candidate to participate as the evidence of wrongdoing is not

sufficiently strong. End Note.)

 

HOW ABOUT A FREE TRIP TO CHIANG MAI?

 

¶7. (U) NGO monitors were already in force monitoring

candidates and voters until Election Day. Poloffs met with

Somkiat Phongphaibun, a teacher at Korat Teacher,s College

(Nakon Ratchasima Rajabhat Institute), who works with Forum

of the Poor, a Northeastern farmers group. He stated that

over 50 NGOs had met in early December to organize citizen

groups and inform them about the election process and to

organize opposition to TRT,s effort to win 400 seats in

Parliament. Somkiat said that, in the previous week alone,

over 160 cases of pre-election vote buying had been reported

to some of the groups in his NGO network. The worst areas

for vote buying, they reported, typically have been in

Buriram, Khon Kaen, Nongkhai, and Korat provinces. (Note: The

Northeast has been the area with most notorious reputation in

Thailand for vote buying in past elections. End Note.)

 

¶8. (U) Somkiat explained some of the techniques parties used

to gain votes. Generally, the parties select 3 canvassers

per village. Each canvasser receives 1,000 baht and a mobile

phone. A list with the registered voters is then divided

among the three canvassers, who try to line up voters. Some

use outright cash payments to buy votes. Others strong-arm

voters by confiscating their Thai ID card, making photocopies

of the cards and tell them intimidatingly that their names

are being kept on a list. Some canvassers or party

operatives also organize free trips by bus to Chiang Mai or

to a popular theme park near Bangkok called Safari World. In

exchange, voters support the candidate who pays for the trip.

As noted by the EC, Somkiat reiterated that this activity in

the pre-election period technically is not illegal.

 

SOCIAL ISSUES: DROUGHT, HEALTH CARE, DEBT AND LOSING THE

YOUTH

 

¶9. (U) Harvest time in Northeast Thailand usually is a time

when laborers can be seen working hard in the fields and

trucks loaded with rice, corn, sugarcane and cassava fill the

highways. This year, over 2.5 million rai (1 million acres)

of mostly rain-fed rice have been affected by a shortened

rainy season and persistent drought conditions for the last

four to five years. In Chaiyaphum, only about 100,000 rai

(40,000 acres) have been affected. The government has

responded with emergency drought relief. But Poloffs were

told that the government was only recently distributed relief

from last year’s drought. An even larger budget for this

year has been proposed but not yet received by provincial

authorities. (Note: Somkiat of Forum of the Poor noted that

often these drought relief funds are used by candidates for

vote buying, with either straightforward cash payments or

in-kind goods inducements such as rice, clothes or household

items. End Note.) The drought issue appears to be more of a

concern to voters and officials in Korat than Chaiyaphum,

where it has become more of a fact of life.

 

¶10. (U) Poloffs asked about the 30-baht healthcare insurance

program, a pillar in the TRT election platform four years

ago, which still appears to be popular with people in general

in the Northeast. However some observers said that the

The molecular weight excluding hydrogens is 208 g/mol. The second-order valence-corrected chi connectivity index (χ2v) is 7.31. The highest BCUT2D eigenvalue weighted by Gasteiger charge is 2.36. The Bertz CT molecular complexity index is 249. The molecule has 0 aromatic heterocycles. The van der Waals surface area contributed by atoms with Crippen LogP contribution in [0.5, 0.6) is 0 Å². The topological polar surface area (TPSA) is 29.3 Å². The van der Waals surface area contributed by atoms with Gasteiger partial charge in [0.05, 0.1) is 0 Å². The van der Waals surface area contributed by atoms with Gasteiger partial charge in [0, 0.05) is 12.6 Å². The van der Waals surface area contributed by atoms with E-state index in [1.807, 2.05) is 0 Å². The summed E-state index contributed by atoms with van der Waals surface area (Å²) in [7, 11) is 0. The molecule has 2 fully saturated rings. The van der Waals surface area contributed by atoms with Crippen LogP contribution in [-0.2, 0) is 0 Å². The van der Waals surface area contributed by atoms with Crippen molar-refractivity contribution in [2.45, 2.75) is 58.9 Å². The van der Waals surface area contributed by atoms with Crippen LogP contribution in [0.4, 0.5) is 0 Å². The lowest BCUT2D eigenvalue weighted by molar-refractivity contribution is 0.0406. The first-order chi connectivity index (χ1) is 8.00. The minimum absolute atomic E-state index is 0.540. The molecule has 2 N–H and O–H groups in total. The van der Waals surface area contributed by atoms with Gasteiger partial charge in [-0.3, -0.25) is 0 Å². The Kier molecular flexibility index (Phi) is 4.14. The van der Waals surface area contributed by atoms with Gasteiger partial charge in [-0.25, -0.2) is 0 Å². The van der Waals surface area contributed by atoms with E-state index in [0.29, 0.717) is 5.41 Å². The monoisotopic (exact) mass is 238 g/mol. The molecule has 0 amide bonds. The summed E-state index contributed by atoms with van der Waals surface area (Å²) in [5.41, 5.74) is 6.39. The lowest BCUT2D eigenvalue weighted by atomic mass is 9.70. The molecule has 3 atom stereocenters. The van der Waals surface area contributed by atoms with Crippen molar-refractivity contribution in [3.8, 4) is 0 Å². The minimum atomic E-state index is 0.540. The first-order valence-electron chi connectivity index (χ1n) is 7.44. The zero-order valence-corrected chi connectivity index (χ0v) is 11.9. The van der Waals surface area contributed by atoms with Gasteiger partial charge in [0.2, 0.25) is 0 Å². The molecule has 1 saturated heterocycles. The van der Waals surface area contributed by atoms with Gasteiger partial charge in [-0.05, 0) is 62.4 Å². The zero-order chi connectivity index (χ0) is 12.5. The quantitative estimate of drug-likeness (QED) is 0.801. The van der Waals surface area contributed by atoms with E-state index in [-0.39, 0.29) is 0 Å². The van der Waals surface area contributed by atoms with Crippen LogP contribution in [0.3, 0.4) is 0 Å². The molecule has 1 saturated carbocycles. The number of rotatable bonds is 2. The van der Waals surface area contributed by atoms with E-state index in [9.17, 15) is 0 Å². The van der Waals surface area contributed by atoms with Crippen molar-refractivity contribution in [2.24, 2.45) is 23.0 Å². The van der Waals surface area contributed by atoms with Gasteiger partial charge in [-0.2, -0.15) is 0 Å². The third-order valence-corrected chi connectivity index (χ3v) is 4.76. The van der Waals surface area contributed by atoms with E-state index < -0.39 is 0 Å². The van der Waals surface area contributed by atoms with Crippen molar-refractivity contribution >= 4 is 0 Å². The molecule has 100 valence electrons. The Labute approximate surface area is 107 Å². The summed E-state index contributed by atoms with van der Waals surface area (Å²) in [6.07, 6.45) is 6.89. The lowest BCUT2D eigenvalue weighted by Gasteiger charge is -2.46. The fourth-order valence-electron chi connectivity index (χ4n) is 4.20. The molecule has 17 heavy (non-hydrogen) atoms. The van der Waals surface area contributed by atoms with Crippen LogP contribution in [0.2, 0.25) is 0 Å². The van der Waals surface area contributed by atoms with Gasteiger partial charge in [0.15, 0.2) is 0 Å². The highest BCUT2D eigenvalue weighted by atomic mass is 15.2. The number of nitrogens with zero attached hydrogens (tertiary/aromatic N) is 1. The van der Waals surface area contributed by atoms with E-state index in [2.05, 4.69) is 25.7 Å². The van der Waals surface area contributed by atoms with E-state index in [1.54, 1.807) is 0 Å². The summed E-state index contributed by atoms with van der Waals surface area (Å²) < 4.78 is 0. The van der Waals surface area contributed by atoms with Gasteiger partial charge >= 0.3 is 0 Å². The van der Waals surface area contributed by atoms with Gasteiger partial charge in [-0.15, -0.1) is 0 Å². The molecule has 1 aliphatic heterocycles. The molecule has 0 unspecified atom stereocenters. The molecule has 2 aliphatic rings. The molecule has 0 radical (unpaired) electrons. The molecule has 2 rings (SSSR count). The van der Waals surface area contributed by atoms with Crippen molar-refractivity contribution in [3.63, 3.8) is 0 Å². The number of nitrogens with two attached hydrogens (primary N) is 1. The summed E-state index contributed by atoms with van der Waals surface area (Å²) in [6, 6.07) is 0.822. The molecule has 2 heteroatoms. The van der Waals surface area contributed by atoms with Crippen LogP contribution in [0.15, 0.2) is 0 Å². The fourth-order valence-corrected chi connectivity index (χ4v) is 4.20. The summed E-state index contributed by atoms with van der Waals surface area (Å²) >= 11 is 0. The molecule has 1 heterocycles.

30-baht appeared to be having serious consequences for the

public health sector while providing only limited real

benefits to the health of Thai citizens. One contact related

how two surgeons at the Provincial hospital in Korat recently

resigned their government positions due to the increased

workload at the hospital. Centrally located provincial

hospitals seem to be the worst effected by increased

workload. Patients have learned to go directly to them.

Smaller district hospitals have fewer and fewer patients

because they tend to refrain from referring patients to the

larger provincial hospitals under the new system, which bills

them back for costs of treatment of referred cases.

Meanwhile, however, local private clinics are doing well as

they charge only 60 to 100 baht for simple procedures and

don’t require a long wait or lots of paperwork.

 

¶11. (U) Poloffs learned from interviews that personal debt

from an increasing ability of individuals to purchase

consumer items such as motorcycles and small household

electric appliances on credit is a major concern for

villagers. The Government Agricultural Bank is the main

source of “easy” credit for Thai villagers, but they often

are forced to rely on local loan sharks to make payments and

consequently sink deeper into debt. Many of the political

slogans Poloffs observed calling for a debt moratorium are

aimed at this concern.

 

¶12. (U) The 2003 war on drugs remains fresh in the memories

of all who poloffs spoke with. The MPs opined that popular

support for the crackdown, which the Embassy estimates may

have led to approximately 1,300 extra-judicial killings

nationwide, remains high. This support stems from reaction

against the social ills created by increased drug use and

dealing by Thai youth and their being drawn into subsequent

crimes. One interlocutor claimed that villages had

understood in 2003 that the loss in each village of two youth

in the government’s campaign against drugs might be necessary

to wipe out the problem. Somkiat of Forum of the Poor,

offering a sobering view from the other side, related a story

about the son of a Thai language daily newspaper reporter in

Korat who reportedly was kidnapped by plain-clothes police

and was being held on drug charges. He also told of how a

well-known principal of a Korat school posted bail for a

young cousin of his and went into hiding for fear of being

arrested himself on drug charges and cooperation with drug

gangs.

 

¶13. (U) COMMENT: Politicians, activists, teachers and the

public all seem to summarize their conclusions in the

pre-election environment in the same way. They say Thaksin

and TRT will win the election, hedging their bets (in some

cases literally) only on by how many seats. A frequent

refrain heard also surmises that vote buying is ever-present,

the novelty found only in how it’s done in order to sneak by

the Election Commission. Yet in the midst of this, there is

a spirit of volunteerism and genuine interest in the

democratic process found in weary local officials, in

students gearing up to help count votes, and in the

persistent calls for reform from NGOs and opposition

candidates. END COMMENT.

BOYCE

Written by thaicables

August 26, 2011 at 4:35 am

Posted in Uncategorized

Leave a Reply

Fill in your details below or click an icon to log in:

WordPress.com Logo

You are commenting using your WordPress.com account. Log Out / Change )

Twitter picture

You are commenting using your Twitter account. Log Out / Change )

Facebook photo

You are commenting using your Facebook account. Log Out / Change )

Google+ photo

You are commenting using your Google+ account. Log Out / Change )

Connecting to %s

%d bloggers like this: